Roy G. Beats
Vectronom is an interesting little number. A rhythm game in the truest sense of the term, nearly every little thing that you do in Vectronom all comes down to how well you can move to the beat. But, the game would be easy if that was all you had to do. And you can absolutely trust me when I say that this game, especially in its latter half, is anything but.
No, Vectronom isn’t solely about moving to the beat. It’s also about hand-eye coordination! In a world filled with colorful stages made from geometric patterns so dazzling in their minimalistic flair that you’d almost expect to find them on the front page of an expensive online hipster-esque clothing store (I’d totally buy those, by the way), the only way to survive in this game is to both know how to move, and know where to move. And it’s that very same two-piece formula that makes up the entirety of this game.
Movin’ to the Music
Vectronom is a rhythm-based, isometric platformer with a simple premise, simple goals, and an unexpectedly demanding execution. The goal of the game is, as I’ve already said, not one that you really need to think about – to make it to the end of the level. The way in which this is done is rather interesting, however. Being a rhythm game, and one with many complex rhythms at that, Vectronom doesn’t expect you to move and groove like a pro. Instead, it breaks each level up into three sections of progressing (although not wildly so) difficulty – a saving grace for players, considering how difficult some of the levels can be even at the beginning.
Then, there’s the actual “rhythm” part of the rhythm game. Ironically enough, you could, technically speaking, play the game without consciously paying attention to the rhythm. It doesn’t require you to stay on beat in order to progress (although there are achievements in each level for doing so!), and you’re free to move around as you’d like. Those choosing to do this, however, will very quickly find themselves at a disadvantage. A huge disadvantage This is because the geometric world of Vectronom itself is one which not only constantly changes shape, but does in a rhythmic sense. From platforms to collectibles, to stage hazards, everything is constantly moving to a pre-specified rhythm – and so must you, should you actually wish to get through each level (without having to rely on blind luck, anyway).
Fortunately, just as this game demands that you keep time, it also rewards you for being musically competent. It shouldn’t take long for musically practiced players to realize that going through certain parts of many of the game’s levels in double time, or even with their own unique rhythm, is entirely possible so long as they keep in time with the game itself. On the other hand, these abilities almost become necessary during the end of the game, creating sudden, and slightly frustrating skill walls that all but the most musically gifted of players will struggle at least a little bit with. Fortunately, these skill walls shouldn’t be too much of an issue so long as you practice, but they can still come as a surprise to those who aren’t expecting them.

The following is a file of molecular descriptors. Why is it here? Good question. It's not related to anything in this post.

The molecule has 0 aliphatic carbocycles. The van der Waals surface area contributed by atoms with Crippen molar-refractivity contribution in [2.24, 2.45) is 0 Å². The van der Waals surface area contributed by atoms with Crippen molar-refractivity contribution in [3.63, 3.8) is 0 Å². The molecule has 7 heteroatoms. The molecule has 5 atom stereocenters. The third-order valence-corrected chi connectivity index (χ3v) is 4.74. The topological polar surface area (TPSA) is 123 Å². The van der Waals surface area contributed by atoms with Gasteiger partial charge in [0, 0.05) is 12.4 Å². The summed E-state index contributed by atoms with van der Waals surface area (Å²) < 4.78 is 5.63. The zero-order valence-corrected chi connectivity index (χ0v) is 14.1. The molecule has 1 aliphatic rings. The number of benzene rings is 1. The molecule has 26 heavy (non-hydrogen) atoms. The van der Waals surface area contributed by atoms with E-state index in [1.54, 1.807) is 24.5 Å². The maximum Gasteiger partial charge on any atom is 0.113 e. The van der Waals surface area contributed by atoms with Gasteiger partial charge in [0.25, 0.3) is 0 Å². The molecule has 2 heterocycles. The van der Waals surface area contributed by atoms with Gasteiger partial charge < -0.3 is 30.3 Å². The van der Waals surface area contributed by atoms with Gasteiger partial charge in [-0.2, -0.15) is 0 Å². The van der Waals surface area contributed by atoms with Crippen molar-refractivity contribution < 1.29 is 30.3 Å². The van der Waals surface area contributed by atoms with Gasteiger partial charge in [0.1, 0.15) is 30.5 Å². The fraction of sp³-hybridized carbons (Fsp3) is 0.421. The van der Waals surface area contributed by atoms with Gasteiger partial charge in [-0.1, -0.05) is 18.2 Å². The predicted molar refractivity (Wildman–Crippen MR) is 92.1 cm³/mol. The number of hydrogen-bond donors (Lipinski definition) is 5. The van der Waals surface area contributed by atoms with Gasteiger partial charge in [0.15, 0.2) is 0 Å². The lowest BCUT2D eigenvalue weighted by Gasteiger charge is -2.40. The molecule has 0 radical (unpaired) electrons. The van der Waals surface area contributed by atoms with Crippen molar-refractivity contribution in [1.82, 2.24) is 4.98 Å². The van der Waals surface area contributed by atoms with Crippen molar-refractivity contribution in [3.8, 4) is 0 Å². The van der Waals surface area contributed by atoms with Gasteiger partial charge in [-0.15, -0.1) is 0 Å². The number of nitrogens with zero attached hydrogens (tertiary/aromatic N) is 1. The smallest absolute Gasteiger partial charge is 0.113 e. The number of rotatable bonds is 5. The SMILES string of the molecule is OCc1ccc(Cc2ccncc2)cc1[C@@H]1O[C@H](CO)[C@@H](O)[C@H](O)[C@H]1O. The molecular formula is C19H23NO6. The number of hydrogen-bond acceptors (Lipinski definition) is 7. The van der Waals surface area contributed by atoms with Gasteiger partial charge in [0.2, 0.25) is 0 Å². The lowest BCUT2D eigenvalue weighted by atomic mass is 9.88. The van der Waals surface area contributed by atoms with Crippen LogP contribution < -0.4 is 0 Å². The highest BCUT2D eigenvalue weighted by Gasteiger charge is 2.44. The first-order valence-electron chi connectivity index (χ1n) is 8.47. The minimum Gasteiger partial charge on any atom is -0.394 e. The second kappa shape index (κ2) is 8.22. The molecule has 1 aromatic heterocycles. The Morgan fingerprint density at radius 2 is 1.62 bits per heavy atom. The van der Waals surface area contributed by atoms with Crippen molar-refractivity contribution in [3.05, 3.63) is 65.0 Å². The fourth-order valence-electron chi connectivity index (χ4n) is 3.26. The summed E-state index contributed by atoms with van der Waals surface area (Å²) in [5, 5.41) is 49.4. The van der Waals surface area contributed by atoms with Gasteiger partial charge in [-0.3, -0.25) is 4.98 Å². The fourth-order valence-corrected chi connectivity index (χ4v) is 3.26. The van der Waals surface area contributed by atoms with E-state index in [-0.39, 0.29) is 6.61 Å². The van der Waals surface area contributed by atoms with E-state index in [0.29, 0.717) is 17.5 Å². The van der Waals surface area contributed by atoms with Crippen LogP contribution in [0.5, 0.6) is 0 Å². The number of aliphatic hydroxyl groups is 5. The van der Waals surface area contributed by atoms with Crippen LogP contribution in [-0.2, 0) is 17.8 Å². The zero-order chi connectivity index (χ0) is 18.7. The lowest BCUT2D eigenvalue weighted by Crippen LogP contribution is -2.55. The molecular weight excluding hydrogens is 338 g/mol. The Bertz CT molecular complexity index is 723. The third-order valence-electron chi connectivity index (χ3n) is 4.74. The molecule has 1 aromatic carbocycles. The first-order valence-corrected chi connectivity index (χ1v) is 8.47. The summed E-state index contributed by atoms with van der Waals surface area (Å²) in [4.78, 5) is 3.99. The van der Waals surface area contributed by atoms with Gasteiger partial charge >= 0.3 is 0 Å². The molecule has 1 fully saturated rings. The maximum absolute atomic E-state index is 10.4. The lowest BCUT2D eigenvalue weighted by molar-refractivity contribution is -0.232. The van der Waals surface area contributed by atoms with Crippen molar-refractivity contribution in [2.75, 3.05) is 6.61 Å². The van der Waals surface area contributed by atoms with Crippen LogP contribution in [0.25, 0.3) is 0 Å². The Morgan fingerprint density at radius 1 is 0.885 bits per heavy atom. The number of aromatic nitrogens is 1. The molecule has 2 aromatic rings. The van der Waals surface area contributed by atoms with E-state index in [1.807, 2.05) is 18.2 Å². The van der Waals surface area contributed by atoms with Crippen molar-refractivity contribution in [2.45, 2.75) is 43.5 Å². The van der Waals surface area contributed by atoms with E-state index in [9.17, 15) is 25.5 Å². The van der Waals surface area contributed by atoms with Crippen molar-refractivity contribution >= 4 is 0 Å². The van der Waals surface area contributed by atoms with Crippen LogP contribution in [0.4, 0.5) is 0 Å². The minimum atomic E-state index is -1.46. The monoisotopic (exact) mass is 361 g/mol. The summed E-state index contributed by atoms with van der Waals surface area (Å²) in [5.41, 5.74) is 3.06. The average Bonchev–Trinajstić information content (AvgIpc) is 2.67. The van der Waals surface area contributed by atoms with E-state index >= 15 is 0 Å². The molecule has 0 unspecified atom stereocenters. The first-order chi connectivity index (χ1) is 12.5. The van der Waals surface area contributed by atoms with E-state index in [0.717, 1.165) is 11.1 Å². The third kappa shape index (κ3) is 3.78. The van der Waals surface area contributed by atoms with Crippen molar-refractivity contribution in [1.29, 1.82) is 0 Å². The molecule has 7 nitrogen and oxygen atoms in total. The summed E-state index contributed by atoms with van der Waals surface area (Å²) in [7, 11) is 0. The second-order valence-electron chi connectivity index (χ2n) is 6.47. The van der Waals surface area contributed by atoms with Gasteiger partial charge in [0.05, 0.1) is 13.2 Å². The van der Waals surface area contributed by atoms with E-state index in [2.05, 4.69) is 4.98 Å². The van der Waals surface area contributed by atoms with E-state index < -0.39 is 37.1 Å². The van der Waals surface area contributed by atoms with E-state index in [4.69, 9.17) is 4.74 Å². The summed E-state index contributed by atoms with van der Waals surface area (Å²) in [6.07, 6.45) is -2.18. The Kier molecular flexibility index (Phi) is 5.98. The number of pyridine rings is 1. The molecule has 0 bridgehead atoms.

Sights and Sounds
I’m sure it’s obvious at this point that Vectronom is a fairly intense audiovisual experience at this point, but I would be remiss if I didn’t touch upon it just a little bit more. While I’ve already mentioned that each of the game’s levels is segmented in a way that allows them to slowly build things up, I haven’t talked about how the music comes into play with that. Each of Vectronom‘s levels comes with its own unique (albeit incredibly minimalistic) song. And, much like the levels themselves, each song becomes more developed with each new level segment. Not only does this work well with the game’s overall theme, but it also serves as a form of encouragement to the player. It’s hard not to think “yeah, I’m in the home stretch now!” when you finally reach the last part of each level, and the fact that the music is generally so hyped up at that point serves to keep you motivated to see things through to the very end.
Vectronom is also colorful. Almost to the point of being overbearing. Complimenting each level’s vibrant color scheme is a solid background whose color changes in time with the song (yes, you read that correctly). While a good idea in theory, as it makes it impossible not to have a visual representation of the song’s beat, having a constant strobe light effect lighting up my screen is a tiny bit strenuous on the eyes. There is a way to toggle this off via the options menu, however, though it does make it easier on the ol’ peepers, it leaves you at a slight disadvantage, ultimately making the decision whether or not to leave the flashing lights on a bit of a Sophie’s Choice.
A World of Rhythm
In a world where everything is made up of cubes and no words are said, Vectronom manages to explain itself through music quite well. While there is something that could be said about its unfortunately short length and potential difficulty, rhythm-savvy players will most likely find something to enjoy with a game like this. Just make sure you’re capable of keeping a beat before you dive in!
Final Verdict: 3.5/5
Available on: Switch (Reviewed), PC ; Publisher: Ludopium, La Sept ; Developer: Ludopium ; Players: 1 – 4 ; Released: May 29, 2019; ESRB: E for Everyone ; MSRP: $9.99
Full disclosure: This review is based on a copy of Vectronom given to Hey Poor Player by the publisher.